Radio icon ‘Big Al’ Warren remembers his quick wit and love for WICC

MILFORD — Although Salvatore Capello’s name and face were not particularly well known, his voice was instantly familiar to a generation of radio listeners.

Capello, 86, better known as Big Al Warren on air, died March 26. He was a longtime broadcaster for WICC600 in Milford.

Allen Lamberti, program director of WICC, said the radio persona Big Al Warren was completely authentic.

“Listeners who were lucky enough to meet him in person would quickly learn that the Big Al Warren they loved to listen to on the radio as a broadcaster was the same in real life,” Lamberti said.


On Sunday, March 27, WICC600 posted a statement on their Facebook page saying that it is with “heavy hearts” that the station announces Big Al’s death.

“Big Al was a wonderful broadcaster and radio station staple since the 1960s and will be truly missed by all of us at WICC,” the statement concluded.

Capello began his career in broadcasting for WNAB in 1965 after finishing college, where we read local news nightly from the Bridgeport Post newsroom.

Before starting his career at WICC-600, he worked for 10 other AM radio stations in Connecticut and New York.

“This WNAB gig got me a job with WWCO in Waterbury. I was working part-time, but it turned out to be about 40 hours a week,” Capello said in 2012. “I was there for a few months, then I got the position at WICC, and I’ve been there, for the most part, since.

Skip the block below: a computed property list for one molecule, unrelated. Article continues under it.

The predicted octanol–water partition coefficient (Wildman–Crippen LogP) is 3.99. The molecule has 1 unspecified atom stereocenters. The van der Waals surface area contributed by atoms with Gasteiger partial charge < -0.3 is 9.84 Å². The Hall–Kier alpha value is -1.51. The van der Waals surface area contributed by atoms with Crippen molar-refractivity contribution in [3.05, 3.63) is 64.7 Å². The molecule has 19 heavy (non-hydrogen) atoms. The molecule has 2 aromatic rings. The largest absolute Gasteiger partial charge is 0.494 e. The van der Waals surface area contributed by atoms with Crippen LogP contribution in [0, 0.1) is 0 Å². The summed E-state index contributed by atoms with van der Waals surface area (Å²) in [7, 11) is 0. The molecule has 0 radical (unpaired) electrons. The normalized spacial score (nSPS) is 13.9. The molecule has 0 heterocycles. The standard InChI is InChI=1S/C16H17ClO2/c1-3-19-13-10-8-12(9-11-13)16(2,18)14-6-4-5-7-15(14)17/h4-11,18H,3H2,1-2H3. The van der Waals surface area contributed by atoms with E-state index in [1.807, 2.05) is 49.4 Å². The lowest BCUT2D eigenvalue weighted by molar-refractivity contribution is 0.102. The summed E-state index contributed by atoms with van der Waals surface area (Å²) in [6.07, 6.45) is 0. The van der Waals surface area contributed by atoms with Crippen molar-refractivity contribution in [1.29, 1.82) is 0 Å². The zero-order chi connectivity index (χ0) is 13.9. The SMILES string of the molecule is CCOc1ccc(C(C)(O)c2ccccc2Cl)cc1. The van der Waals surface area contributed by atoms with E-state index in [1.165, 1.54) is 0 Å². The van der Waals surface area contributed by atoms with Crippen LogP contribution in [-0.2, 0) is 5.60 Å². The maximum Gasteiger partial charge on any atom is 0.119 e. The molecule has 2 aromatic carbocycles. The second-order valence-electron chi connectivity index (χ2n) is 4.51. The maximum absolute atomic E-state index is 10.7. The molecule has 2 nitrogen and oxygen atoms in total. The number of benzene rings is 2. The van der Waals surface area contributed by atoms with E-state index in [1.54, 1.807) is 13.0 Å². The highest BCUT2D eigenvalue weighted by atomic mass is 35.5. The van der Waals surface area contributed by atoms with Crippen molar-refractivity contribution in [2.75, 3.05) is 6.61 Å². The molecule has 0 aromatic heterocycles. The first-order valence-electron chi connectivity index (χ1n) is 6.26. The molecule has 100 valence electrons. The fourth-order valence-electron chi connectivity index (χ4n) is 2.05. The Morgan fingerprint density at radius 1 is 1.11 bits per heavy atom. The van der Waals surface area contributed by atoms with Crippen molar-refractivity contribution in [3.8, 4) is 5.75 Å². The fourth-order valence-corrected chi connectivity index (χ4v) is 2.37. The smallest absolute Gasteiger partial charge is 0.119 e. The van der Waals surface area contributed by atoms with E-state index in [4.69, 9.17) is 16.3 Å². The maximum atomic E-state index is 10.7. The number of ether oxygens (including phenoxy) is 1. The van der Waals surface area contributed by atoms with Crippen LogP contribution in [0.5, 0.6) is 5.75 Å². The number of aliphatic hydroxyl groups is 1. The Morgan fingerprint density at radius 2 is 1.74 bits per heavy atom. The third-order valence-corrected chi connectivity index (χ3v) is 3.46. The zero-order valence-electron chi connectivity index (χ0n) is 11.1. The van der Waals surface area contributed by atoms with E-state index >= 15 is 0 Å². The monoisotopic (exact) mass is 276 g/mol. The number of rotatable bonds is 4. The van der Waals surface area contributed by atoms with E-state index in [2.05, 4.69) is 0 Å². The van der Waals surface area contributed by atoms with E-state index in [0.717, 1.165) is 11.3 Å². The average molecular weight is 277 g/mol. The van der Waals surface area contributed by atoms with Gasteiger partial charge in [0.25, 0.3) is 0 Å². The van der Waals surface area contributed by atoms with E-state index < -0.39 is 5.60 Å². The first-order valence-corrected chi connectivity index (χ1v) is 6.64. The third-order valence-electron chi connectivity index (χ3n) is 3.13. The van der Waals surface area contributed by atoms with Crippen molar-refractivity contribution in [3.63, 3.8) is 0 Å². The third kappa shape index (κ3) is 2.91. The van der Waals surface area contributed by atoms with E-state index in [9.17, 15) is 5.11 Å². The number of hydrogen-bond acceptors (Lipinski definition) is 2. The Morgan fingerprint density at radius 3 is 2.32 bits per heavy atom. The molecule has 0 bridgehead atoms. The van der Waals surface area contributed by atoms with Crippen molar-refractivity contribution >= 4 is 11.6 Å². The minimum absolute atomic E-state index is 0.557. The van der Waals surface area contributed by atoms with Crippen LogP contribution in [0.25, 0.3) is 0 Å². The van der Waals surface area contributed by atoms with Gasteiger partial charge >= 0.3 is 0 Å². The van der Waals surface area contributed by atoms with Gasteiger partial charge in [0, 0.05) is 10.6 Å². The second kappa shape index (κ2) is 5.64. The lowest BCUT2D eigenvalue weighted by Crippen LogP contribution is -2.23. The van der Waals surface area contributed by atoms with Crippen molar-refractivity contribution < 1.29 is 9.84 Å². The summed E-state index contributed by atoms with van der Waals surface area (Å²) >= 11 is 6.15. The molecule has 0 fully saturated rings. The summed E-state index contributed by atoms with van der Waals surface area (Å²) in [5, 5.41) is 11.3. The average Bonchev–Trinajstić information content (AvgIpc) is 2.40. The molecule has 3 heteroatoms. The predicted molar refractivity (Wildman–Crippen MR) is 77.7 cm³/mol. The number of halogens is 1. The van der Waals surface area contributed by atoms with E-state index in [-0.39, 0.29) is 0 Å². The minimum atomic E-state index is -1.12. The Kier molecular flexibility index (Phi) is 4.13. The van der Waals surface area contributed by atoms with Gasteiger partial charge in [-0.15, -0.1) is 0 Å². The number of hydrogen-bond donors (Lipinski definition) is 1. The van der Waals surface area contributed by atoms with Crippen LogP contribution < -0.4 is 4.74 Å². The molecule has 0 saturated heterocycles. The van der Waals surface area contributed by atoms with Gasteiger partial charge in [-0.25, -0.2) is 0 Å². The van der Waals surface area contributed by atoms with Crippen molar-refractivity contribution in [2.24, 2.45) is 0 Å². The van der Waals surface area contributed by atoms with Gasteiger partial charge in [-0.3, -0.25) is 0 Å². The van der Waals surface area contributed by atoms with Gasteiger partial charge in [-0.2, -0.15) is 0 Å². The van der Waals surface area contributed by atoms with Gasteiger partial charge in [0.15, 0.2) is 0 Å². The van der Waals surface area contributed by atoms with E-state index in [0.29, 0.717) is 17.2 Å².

Lamberti said working with Capello was an honor.

“He had an encyclopedic knowledge of the music industry and the history of WICC,” Lamberti said. He added that Capello possessed “an incredibly sharp mind, and it was a real pleasure to be with him”.

But what has always impressed Lamberti most at Capello is his work ethic.

“After he retired, we were lucky enough to bring him out of retirement to host Saturday mornings, but just for a few short years away from radio, technology had changed dramatically,” he said. “Despite this, he was eager to learn and develop new skills and get to work. With the popularity of Al’s return to the WICC, we have expanded our weekend music lineup and will continue to do so.

In 1989, Capello was one of 34 staff fired from his radio job after Tribune Broadcasting was sold to NL Media. Needing work, he took an announcement gig at Danbury’s WLAD, 800 AM, where he stayed for two years and won an award for having the best radio show in Fairfield County.

In 1991, WICC took it over.

“It’s a great radio station, and a lot of big names have passed through its doors,” he said. “Bob Crane. CBS’ Christopher Glenn. Steve Young, who’s with CNN now. Sam Rosen, who’s the announcer for the Rangers.

For a time, he was on three radio stations simultaneously. WICC, WWCO in Waterbury and WCC in Hartford. He also worked part-time at AM station WTIC in Hartford and WNAC in New Haven.

Capello retired from the WICC600 in June 2012.

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